• drpjfinn

Acting for Cyborgs

Updated: Jul 21, 2019

Techniques for Improving Technology-Enhanced Performance

Cyborg Gestures: Actors Bernardo Pacheco & Riah Fielding-Walters Demonstrate

Research Team

Patrick Finn, University of Calgary

Ehud Sharlin, University of Calgary

James E. Young, University of Manitoba

Sowmya Somanath, OCAD University

Owen Brierley, University of Calgary

Noor Hammad, University of Calgary

Ellie Sanoubari, University of Manitoba

Riah Fielding-Walters, London, UK

Bernardo Pacheco, Los Angeles, USA

Acting for Cyborgs provides the large-scale frame for my current work. I began this work with my colleague Ehud Sharlin, and it now extends to several areas. At its heart, Acting for Cyborgs is a simple concept with profound implications. The idea is to bring performance techniques to those who experience transitions when engaging technology. Gamers who spend time in built worlds, VR and AR explorers, people who work with robots, and those who augment with technology regularly transition between states. For thousands of years, actors have deployed techniques to help transition in and out of different states. There are two broad goals in the Acting for Cyborgs project: to improve performance and promote healthy transitions over time. Actors around the world share a set of common practices when “warming up” and “cooling down” before and after state change. This project is designed to offer a simple set of practices to assist those who undergo state changes, so they can be more productive, and healthier and happier over the long term. Early research results have been positive, and we are now expanding our work with colleagues from different disciplines, and implementing the approach across sectors.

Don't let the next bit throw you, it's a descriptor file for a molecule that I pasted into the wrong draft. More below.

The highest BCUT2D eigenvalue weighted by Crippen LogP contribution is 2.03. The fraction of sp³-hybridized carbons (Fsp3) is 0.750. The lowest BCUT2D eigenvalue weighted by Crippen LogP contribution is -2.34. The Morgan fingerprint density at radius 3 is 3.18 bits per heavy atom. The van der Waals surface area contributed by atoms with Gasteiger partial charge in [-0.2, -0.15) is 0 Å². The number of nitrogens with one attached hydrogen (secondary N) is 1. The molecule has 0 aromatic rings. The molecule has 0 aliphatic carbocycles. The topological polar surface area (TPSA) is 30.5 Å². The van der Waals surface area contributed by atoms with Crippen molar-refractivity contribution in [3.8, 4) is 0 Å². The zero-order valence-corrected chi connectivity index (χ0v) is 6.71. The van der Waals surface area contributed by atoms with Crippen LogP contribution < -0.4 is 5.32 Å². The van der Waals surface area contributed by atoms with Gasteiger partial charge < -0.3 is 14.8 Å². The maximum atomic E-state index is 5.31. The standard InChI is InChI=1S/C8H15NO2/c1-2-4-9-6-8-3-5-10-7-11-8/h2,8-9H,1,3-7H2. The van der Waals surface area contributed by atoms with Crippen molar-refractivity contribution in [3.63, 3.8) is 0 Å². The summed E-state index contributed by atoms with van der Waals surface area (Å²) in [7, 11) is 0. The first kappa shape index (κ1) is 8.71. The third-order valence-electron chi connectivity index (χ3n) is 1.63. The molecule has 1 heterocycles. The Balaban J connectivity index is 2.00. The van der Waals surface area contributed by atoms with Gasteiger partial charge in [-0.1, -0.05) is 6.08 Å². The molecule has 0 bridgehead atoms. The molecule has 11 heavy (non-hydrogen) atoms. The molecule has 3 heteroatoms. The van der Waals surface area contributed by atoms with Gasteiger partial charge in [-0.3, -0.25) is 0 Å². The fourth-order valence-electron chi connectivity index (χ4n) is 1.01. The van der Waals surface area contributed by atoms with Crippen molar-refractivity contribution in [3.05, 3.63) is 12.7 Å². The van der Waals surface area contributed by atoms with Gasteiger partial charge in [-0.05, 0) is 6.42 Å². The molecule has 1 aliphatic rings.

For an explanation and demonstration of our research see the video created with Bernardo Pacheco here, and with Riah Fielding-Walters here.

Recent publications arising from the project:

"Developing Novel Cyborg Interactions from Atomic Tasks."ACM CHI 2019, Workshop: Body as a Starting Point. May 2019.

"Mutation: Leveraging Performing Arts Practices for Cyborgs." ACM Creativity and Cognition. June 2019. (Honorable Mention: Best Paper). https://dl.acm.org/citation.cfm?id=3325508

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